Sending lots of love to all my fellow epilepsy warriors and their families and friends who stand by them, hope to read your story soon xxx

Wednesday, 30 March 2016

All Wales Epilepsy and Pregnancy Symposium, Cardiff ~ Wednesday 20th April 2016

This looks like a fantastic event for health professionals and will hopefully help build understanding of epilepsy and pregnancy and what extra care women with epilepsy need on their journey.

I also feel honoured that I have been invited along to the day to share my own experiences with health professionals and I'm really looking forward to it.

The day is going to look at:

Epilepsy, diagnosis and management, seizure types, treatment

Teratogenicity of anti epileptic drugs, valproate and learning disability

Pre-conceptual counselling, contraception and fertility

Management of pregnant women with epilepsy - a confidential enquiry

Epilepsy Care in Pregnancy

UK Epilepsy and Pregnancy Register

Ante natal care

Labour, delivery and post delivery

Safety issues

Personal experience of epilepsy and pregnancy

So looks like an excellent day. If you are a health professional and would like to attend you can find out more about the event and book your free place here.

I'll be writing about the event afterwards so watch this space!

Saturday, 26 March 2016

Purple Day 2016 ~ Epilepsy fighters

Today is purple day and a great chance to raise some awareness about epilepsy and what living with it really means.

Epilepsy is so much more than just seizures and it's impact is not just on the person with epilepsy but everyone who loves that person to.

It's the unpredictability of it, yes seizures are awful, they knock you back and make you feel awful for hours and even days.

But it's the fact you never know when a seizure might happen that means you are always on edge, constantly risk assessing.

The longer you go without a seizure the more your confidence grows but then if epilepsy does hit again it knocks all that back.

So many times I have thought I had won only to be knocked back again by epilepsy. But epilepsy will never win I won't let it stop me living my life, having the family I want, riding my horse, skiing.

This purple day I am seizure free for 16 months and driving again. I have 2 beautiful children and feel confident again I hope epilepsy doesn't steal that confidence but you know what if it does I will fight back again.

Happy Purple Day to all those fighting epilepsy and all those supporting us in that fight.

Share your stories proudly and build awareness.

Saturday, 19 March 2016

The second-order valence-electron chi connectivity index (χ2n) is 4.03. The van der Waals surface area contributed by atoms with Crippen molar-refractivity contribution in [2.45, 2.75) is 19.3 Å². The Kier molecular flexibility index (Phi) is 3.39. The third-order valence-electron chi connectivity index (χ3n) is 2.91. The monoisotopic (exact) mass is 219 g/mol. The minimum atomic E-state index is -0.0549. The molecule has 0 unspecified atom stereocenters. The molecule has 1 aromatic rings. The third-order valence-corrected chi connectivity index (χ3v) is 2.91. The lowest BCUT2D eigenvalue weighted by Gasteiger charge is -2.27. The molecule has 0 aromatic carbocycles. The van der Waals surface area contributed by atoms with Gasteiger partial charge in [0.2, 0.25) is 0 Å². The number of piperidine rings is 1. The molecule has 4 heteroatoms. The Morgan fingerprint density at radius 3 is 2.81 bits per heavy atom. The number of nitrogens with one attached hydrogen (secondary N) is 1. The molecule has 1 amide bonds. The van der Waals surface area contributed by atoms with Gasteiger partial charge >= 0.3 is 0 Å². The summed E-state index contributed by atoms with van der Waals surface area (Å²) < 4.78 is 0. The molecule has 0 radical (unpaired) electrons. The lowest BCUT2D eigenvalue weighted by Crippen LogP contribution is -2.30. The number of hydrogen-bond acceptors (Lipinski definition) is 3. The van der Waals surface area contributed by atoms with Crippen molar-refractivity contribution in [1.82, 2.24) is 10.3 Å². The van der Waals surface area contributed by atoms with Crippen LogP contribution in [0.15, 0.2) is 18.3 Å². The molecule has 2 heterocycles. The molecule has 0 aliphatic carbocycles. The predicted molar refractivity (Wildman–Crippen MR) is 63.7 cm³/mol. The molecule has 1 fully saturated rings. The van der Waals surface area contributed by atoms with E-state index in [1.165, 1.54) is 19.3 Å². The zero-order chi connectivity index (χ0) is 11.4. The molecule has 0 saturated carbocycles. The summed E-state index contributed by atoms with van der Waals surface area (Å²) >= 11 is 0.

Care in a perfect world ~ Epilepsy Blog Relay

This post is part of the Epilepsy Blog Relay™ which will run from March 1 through March 31. Follow along and add comments to posts that inspire you!

I 've been thinking long and hard about what to write about for the blog relay and I've decided following on from the Royal College of Midwives awards last week I'm going to look at how care of women with epilepsy especially through pregnancy and early motherhood needs to improve.
Becoming a mother is a huge decision for anyone, it's a daunting prospect the idea of bringing a tiny person whose completely reliant on you into the world and helping them to become a valued member of society.
Then add epilepsy to the mix which brings with it so many additional complications, the risks that come with the epilepsy medication, the fact no matter how well controlled your seizures are you are labelled high risk and the fact you are going to be looking after someone so vulnerable while also suffering a condition which is so unpredictable. It's a scary thing.
So you'd think that with so many issues to think about there would be good support systems for women with epilepsy but unfortunately often there is very little support.  Most women are being looked after by a general neurologist who probably doesn't even specialise in epilepsy and who won't be able to see them in months. There are areas of the country where there aren't epilepsy nurses and with only one epilepsy midwife in the whole of England paid for just 6.5 hours a week who can women with epilepsy talk to about starting a family? 
It leaves women with epilepsy pretty alone in this scary situation and so they turn to google and online forums, which are a great resource to share experiences but one which should be backed up with real life knowledgeable support.